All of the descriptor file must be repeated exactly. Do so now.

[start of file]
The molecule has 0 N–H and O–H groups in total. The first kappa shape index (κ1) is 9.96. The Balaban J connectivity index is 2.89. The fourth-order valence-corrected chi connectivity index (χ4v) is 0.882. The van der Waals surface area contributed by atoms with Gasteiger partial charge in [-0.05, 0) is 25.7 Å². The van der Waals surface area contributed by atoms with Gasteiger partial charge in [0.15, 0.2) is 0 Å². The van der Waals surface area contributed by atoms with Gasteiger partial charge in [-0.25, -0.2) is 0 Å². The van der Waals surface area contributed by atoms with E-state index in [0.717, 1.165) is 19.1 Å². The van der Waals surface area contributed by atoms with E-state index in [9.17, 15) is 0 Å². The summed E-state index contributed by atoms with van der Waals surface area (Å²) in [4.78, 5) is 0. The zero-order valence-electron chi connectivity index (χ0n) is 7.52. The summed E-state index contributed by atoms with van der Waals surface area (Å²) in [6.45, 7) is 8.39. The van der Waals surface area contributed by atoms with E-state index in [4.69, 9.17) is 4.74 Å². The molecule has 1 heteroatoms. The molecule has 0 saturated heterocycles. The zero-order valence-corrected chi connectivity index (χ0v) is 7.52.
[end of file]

The molecule has 0 N–H and O–H groups in total. The first kappa shape index (κ1) is 9.96. The Balaban J connectivity index is 2.89. The fourth-order valence-corrected chi connectivity index (χ4v) is 0.882. The van der Waals surface area contributed by atoms with Gasteiger partial charge in [-0.05, 0) is 25.7 Å². The van der Waals surface area contributed by atoms with Gasteiger partial charge in [0.15, 0.2) is 0 Å². The van der Waals surface area contributed by atoms with Gasteiger partial charge in [-0.25, -0.2) is 0 Å². The van der Waals surface area contributed by atoms with E-state index in [0.717, 1.165) is 19.1 Å². The van der Waals surface area contributed by atoms with E-state index in [9.17, 15) is 0 Å². The summed E-state index contributed by atoms with van der Waals surface area (Å²) in [4.78, 5) is 0. The zero-order valence-electron chi connectivity index (χ0n) is 7.52. The summed E-state index contributed by atoms with van der Waals surface area (Å²) in [6.45, 7) is 8.39. The van der Waals surface area contributed by atoms with E-state index in [4.69, 9.17) is 4.74 Å². The molecule has 1 heteroatoms. The molecule has 0 saturated heterocycles. The zero-order valence-corrected chi connectivity index (χ0v) is 7.52.